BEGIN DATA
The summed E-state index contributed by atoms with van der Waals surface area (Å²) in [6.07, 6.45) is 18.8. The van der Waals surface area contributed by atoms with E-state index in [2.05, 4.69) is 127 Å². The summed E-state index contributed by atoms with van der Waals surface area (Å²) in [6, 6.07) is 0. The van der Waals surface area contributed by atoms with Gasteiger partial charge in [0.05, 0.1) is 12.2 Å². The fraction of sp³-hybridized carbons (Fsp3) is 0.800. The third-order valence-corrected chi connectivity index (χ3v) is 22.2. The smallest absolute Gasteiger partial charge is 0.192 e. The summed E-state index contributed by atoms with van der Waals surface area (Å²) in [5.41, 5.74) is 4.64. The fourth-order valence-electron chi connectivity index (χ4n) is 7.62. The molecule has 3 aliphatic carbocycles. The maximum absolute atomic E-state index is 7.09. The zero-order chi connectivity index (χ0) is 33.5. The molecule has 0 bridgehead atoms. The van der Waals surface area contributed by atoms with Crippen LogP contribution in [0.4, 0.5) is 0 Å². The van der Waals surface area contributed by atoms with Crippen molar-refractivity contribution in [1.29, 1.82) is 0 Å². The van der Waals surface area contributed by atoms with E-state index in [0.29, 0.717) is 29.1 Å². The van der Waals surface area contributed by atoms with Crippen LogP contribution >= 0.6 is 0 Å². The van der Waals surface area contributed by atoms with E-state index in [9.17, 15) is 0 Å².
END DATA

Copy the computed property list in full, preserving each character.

The summed E-state index contributed by atoms with van der Waals surface area (Å²) in [6.07, 6.45) is 18.8. The van der Waals surface area contributed by atoms with E-state index in [2.05, 4.69) is 127 Å². The summed E-state index contributed by atoms with van der Waals surface area (Å²) in [6, 6.07) is 0. The van der Waals surface area contributed by atoms with Gasteiger partial charge in [0.05, 0.1) is 12.2 Å². The fraction of sp³-hybridized carbons (Fsp3) is 0.800. The third-order valence-corrected chi connectivity index (χ3v) is 22.2. The smallest absolute Gasteiger partial charge is 0.192 e. The summed E-state index contributed by atoms with van der Waals surface area (Å²) in [5.41, 5.74) is 4.64. The fourth-order valence-electron chi connectivity index (χ4n) is 7.62. The molecule has 3 aliphatic carbocycles. The maximum absolute atomic E-state index is 7.09. The zero-order chi connectivity index (χ0) is 33.5. The molecule has 0 bridgehead atoms. The van der Waals surface area contributed by atoms with Crippen LogP contribution in [0.4, 0.5) is 0 Å². The van der Waals surface area contributed by atoms with Crippen molar-refractivity contribution in [1.29, 1.82) is 0 Å². The van der Waals surface area contributed by atoms with E-state index in [0.29, 0.717) is 29.1 Å². The van der Waals surface area contributed by atoms with Crippen LogP contribution >= 0.6 is 0 Å². The van der Waals surface area contributed by atoms with E-state index in [9.17, 15) is 0 Å².